I am not sure what markets you are invested in, but in all the markets I am in, evictions are expensive. There is zero chance a landlord in those markets pays hundreds to thousands of dollars to evict a tenant for not giving notice. Once the tenant is gone, you re-rent the apartment.

    Bankruptcy and eviction are the absolute no exceptions rules I have.

  4. Kyrstin Szewczyk

    I always put a credit score qualification but am willing to bend that based on circumstances, like you said. Such us some amazing tenants I have that always pay on time and really take care of the house but have awful credit because of difficulty paying medical bills for their son. When it’s life happening, and not recent poor decisions (as in, not establishing credit for a long time isn’t a great decision perhaps but you’ve since remedied it so shouldn’t be penalized for that), credit score alone shouldn’t matter.

    For evictions I’m also pretty strict but Adam, while I like your post I have to disagree (personally) with no exceptions to bankruptcy and eviction. If any landlord starts an eviction, even without fully going through with it, I believe it still goes on the record. Whatever the process I have heard of evictions that should have never ended up on the record but there’s no way for the tenant to get that off their record (I believe, if someone knows differently I’d love to hear).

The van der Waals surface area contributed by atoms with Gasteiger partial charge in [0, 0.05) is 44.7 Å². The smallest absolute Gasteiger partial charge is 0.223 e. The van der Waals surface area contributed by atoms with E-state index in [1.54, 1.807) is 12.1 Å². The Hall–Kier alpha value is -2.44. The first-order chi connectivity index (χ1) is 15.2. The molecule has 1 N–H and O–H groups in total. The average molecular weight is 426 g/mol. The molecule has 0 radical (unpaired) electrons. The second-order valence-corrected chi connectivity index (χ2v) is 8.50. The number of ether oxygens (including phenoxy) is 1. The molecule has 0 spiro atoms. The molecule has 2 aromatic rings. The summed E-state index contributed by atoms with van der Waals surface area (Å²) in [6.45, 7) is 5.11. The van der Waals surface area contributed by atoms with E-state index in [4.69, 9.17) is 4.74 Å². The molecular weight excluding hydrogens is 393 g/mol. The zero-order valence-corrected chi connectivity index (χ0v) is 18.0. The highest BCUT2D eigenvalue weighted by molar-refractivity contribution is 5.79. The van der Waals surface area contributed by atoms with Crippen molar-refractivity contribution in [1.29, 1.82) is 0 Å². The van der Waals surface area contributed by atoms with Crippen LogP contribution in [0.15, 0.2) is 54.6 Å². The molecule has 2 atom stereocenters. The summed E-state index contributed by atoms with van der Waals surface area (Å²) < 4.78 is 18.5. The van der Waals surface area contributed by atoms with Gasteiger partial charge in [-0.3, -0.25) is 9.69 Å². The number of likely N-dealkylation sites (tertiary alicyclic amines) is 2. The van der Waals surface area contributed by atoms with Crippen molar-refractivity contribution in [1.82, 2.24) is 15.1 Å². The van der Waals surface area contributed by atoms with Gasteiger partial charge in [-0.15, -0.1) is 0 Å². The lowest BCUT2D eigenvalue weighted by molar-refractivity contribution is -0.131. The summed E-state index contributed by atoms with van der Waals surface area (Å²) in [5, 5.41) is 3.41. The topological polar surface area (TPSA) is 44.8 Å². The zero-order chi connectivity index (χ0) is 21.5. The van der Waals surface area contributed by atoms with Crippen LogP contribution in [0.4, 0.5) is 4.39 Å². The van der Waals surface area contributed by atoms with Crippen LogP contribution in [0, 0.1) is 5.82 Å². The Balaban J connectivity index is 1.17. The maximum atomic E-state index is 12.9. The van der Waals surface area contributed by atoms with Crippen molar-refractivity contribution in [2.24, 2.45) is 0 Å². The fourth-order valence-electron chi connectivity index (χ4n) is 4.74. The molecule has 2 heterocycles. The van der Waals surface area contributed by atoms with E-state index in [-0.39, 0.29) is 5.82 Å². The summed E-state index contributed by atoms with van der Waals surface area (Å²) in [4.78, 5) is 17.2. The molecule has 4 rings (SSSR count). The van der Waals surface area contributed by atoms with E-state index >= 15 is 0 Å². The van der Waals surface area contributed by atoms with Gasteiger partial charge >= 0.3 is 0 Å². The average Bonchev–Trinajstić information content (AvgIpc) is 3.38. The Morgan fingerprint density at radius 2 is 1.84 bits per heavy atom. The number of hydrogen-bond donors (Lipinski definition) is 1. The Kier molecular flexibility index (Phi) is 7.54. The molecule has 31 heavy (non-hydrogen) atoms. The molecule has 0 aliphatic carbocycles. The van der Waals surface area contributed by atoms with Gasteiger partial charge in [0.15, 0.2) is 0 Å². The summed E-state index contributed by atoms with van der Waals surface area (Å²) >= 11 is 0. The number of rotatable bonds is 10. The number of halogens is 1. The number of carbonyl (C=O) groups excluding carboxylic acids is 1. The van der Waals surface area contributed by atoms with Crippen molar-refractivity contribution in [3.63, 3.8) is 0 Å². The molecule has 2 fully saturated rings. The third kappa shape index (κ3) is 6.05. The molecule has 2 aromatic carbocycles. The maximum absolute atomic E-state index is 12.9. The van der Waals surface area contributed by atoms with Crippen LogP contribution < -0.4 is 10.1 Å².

Bankruptcy is also interesting. Again if it’s due to poor recent life choices, sure that’s a disqualifier, but if it was six years ago due to an investment that went sideways or medical bills, why would that disqualify them?

    Interestingly, in Seattle you really can’t discriminate based on criminal history (with a couple exceptions). While I agree with you that I think this is an important one (both to discriminate on when legally allowed and to make sure you’ve thought through if what the charge is actually matters) you have to make sure it’s legal.

    I think overall for me the income requirement (of the combined household income…families or roommates) is the most important and then just making sure you’ve thought through any exceptions.